This table is showing the comparative emissions of the various applications that the Model 3 will be used.

A current Fremont-made Model 3 charged from a grid with the generation mix that reflects the geographic distribution of Model 3 deliveries in the U.S.
• What emissions per mile could be if the Model 3 were used for ridesharing over one million miles using cell chemistry from our energy products
• What emissions per mile could be if a Model 3 were principally charged at home using a solar system and energy storage
• What emissions per mile could be if a Model 3 were used for ridesharing over one million miles using cell chemistry from our energy products and if it were only charged using a solar system and energy storage
• The reference ICE vehicle is based on the average midsize premium sedan in the U.S.
29729


This video gets into it too with some further explaination but focuses more on the million mile battery that's been in production for a while now but utilized in storage for now.

TLDR
According to Tesla's research, based on a life expectancy of 200k miles, EV's give off less CO2 than ICEV's.

There are also numerous videos that also compare 5 year amortizations between typical ICEV's and various BEV's that look at it from purely a financial POV which is in line with the above comments that at some point in time, BEV's are less expensive TCO than ICEV's depending on the particulars.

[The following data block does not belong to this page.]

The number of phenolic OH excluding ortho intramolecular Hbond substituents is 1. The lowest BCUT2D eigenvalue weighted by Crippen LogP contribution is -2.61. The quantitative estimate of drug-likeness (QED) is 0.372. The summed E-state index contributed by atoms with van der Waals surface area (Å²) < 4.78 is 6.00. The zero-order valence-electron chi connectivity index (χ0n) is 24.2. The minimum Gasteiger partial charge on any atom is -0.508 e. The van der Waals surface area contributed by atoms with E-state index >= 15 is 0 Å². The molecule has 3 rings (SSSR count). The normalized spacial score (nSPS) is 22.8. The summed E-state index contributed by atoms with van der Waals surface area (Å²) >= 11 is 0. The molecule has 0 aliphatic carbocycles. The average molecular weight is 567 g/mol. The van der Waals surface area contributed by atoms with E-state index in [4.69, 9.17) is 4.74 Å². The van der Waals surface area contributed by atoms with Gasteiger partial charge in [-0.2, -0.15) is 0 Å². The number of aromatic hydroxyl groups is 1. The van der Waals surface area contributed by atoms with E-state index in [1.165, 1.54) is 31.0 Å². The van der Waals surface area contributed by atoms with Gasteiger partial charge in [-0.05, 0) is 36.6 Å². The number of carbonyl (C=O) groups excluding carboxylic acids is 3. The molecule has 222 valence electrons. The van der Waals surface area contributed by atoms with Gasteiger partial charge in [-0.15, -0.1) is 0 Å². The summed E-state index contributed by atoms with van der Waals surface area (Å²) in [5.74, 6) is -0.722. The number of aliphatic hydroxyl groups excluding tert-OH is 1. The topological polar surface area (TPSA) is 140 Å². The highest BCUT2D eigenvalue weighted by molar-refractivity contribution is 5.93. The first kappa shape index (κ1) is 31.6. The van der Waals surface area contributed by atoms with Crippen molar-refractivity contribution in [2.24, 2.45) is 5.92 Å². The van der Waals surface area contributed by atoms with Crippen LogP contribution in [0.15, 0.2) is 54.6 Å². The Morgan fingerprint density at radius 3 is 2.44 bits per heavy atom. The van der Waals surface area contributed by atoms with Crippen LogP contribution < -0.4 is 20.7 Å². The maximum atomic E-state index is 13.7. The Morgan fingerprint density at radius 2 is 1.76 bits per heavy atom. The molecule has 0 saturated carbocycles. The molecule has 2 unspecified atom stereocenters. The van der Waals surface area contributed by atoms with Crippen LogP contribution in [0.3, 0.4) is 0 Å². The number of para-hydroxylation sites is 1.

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I think its time people start making environmental decisions and making them quick because just this weekend temperatures hit 30C at the 60 parallel, that is bad and it’s just the start of summer...
I think we're all aware of what people should do. Unfortunately, most are so self absorbed that they wouldn't make one single change if that change requires any type of compromise or annoyance. That's the reason we continue to see arguments that EVs need to get 400-500 miles of range, need to charge in 5 minutes from empty to full, and must cost less than comparable ICE vehicles before they will consider them. Simply stated, since compromise is required for the betterment of all, and many are unwilling to do so, here we are.